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SOURCE: Morbidity and Mortality Weekly Report, Thursday, July 18, 1991.
"In many urban areas in the United States, human immunodeficiency virus type 1 (HIV-1) seroprevalence rates for injecting drug users (IDUs) range from 10 percent to 65 percent. To examine whether the mass media could contribute to IDU-targeted HIV-infection prevention measures, CDC collaborated with investigators at Johns Hopkins University in studying (1) media use by and sources of HIV information for IDUs, (2) the airing of public service announcements (PSAs) that address acquired immunodeficiency syndrome (AIDS), and (3) the acceptability by broadcast media executives of various PSA prevention messages related to HIV and AIDS. This report summarizes findings of these studies.
"Sources of Information for IDUs. From February 1988 through March 1989, a cohort of 2,921 IDUs was recruited through clinics, street outreach programs, and word-of -mouth in Baltimore through the AIDS Link to Intravenous Experiences (ALIVE) study. This volunteer cohort study of the natural history of HIV-1 infection in IDUs is one of a limited number of longitudinal evaluations of persons who are considered "street IDUs" (i.e., IDUs who may not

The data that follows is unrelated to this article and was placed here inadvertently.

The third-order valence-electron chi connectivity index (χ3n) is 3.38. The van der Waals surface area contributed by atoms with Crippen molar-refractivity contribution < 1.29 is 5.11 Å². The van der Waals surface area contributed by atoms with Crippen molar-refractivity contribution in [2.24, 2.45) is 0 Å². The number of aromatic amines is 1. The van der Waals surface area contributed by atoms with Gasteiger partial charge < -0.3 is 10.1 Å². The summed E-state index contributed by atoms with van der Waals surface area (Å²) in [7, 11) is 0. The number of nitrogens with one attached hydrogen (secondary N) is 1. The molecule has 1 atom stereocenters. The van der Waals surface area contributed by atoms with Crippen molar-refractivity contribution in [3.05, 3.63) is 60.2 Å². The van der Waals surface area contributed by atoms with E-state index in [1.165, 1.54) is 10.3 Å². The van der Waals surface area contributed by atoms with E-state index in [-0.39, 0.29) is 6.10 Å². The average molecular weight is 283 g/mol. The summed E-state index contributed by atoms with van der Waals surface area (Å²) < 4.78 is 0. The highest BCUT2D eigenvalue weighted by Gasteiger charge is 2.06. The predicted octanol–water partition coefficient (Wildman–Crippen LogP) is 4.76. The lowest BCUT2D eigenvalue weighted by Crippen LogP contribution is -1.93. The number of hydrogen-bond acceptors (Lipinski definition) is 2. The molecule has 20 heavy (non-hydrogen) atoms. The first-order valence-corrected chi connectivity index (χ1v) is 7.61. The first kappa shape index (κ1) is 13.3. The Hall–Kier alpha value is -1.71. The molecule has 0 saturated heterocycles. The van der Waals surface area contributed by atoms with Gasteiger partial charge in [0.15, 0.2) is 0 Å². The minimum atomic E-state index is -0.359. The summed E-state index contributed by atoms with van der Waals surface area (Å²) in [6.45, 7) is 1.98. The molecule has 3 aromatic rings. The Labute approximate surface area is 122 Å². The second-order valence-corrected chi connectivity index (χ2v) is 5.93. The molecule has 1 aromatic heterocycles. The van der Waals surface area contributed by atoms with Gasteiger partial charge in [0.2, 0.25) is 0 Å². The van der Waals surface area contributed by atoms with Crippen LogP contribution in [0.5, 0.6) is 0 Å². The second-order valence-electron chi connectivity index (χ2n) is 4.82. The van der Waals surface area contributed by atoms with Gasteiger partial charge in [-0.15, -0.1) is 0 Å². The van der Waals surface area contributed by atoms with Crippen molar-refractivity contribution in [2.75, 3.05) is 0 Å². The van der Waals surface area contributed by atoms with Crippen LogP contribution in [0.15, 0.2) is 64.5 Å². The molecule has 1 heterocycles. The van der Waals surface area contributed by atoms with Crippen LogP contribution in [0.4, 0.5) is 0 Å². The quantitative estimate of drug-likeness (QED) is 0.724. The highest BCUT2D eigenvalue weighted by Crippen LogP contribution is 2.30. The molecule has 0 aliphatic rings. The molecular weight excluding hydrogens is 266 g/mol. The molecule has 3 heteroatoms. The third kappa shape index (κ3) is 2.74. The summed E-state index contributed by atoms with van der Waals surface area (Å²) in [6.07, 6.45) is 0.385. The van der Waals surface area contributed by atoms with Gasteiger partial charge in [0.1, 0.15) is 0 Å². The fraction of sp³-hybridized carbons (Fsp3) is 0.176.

be in drug treatment). At the time of enrollment, 24 percent of the cohort's members were HIV-1 seropositive. Eligibility criteria included residency in the Baltimore metropolitan area, age greater than 17 years, and history of illicit drug injection during the previous 10 years. The median duration of …